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Migration goodies
by Curtis Smalling

Latest Update: September 3, 2014

Swallow-tailed Kite was with the Mississippi Kites at Old Fort for a very rare western NC record. Photo by Marcus Simpson
We will have our regular Wednesday walk on the 3rd. We also will have walks on the 17th and 24th of September and for our last month of the year, on the 15th, 22nd, and 29th of October weather permitting. Walks begin at 8:30 at the Valle Crucis Community Park behind the Mast Store Annex. Bring binos and a field guide.

Migration is picking up with several good birds including Black Terns, Common Terns, Caspian Tern, and a Marbled Godwit at the Kerr Scott Reservoir in Wilkes County. Most of those are first area records and were all seen at the same time by Isaac Kearns. IN addition the Mississippi Kites reported on last week have persisted at Old Fort and this weekend were joined by a Swallow-tailed Kite for a very rare western NC record.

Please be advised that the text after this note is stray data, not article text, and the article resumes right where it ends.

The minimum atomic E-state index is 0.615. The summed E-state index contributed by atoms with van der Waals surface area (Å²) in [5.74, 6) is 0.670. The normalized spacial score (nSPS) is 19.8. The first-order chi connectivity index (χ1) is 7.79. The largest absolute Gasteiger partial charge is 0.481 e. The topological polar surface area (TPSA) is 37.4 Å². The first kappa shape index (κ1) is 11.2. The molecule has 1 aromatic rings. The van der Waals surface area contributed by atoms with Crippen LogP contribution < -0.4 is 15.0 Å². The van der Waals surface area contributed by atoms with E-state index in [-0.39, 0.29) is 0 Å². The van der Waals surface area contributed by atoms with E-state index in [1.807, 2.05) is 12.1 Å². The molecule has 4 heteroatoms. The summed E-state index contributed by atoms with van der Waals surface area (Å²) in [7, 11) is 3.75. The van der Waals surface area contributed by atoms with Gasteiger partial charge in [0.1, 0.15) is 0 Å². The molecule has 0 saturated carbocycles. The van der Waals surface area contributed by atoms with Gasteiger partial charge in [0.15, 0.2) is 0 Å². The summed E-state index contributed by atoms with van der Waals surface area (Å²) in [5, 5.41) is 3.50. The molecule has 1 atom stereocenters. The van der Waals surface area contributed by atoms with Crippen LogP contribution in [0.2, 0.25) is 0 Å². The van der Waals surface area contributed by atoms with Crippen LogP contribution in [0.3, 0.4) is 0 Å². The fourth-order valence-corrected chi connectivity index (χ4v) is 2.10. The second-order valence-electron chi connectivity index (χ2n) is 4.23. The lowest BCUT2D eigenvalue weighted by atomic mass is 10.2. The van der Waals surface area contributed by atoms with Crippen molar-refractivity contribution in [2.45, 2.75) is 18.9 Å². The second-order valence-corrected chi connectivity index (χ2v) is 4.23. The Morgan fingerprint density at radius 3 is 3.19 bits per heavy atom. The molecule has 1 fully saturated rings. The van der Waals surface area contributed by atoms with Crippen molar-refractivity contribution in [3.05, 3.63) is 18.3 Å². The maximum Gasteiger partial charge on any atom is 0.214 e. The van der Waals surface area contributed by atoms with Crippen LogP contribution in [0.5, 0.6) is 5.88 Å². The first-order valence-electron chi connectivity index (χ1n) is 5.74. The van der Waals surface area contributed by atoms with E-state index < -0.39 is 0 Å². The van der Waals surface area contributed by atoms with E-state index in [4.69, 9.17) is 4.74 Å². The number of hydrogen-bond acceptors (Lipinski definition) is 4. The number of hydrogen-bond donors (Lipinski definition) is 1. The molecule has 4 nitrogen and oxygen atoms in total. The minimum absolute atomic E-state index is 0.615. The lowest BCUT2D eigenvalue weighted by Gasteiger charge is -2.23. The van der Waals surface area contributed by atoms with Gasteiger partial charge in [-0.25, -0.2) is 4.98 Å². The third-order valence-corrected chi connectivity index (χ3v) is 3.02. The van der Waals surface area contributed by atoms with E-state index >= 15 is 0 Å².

Warbler numbers and diversity are also heating up as are sighting of migrant Common Nighthawks. Step outside about dusk and look for large birds with white bars on the wings flying gracefully overhead. The local name for them is bull bats and they will remind of large bats as they fly and hunt. Chimney Swifts are also congregating now and the local Audubon chapter is having their annual swift night out on the 9th. Visit their website for more details (listed below).

For more information on birds in the High Country call the Watauga Birding Hotline at 828-265-0198. Also visit, and visit the Audubon North Carolina blog at and the High Country Audubon website at

A Marbled Godwit has been hanging out at the Kerr Scott dam in Wilkes. Photo by Dwayne Martin

Osprey have been common along area rivers lately. Photo by Steven Bullock

American Redstarts are being seen in decent numbers now. Photo by Steven Bullock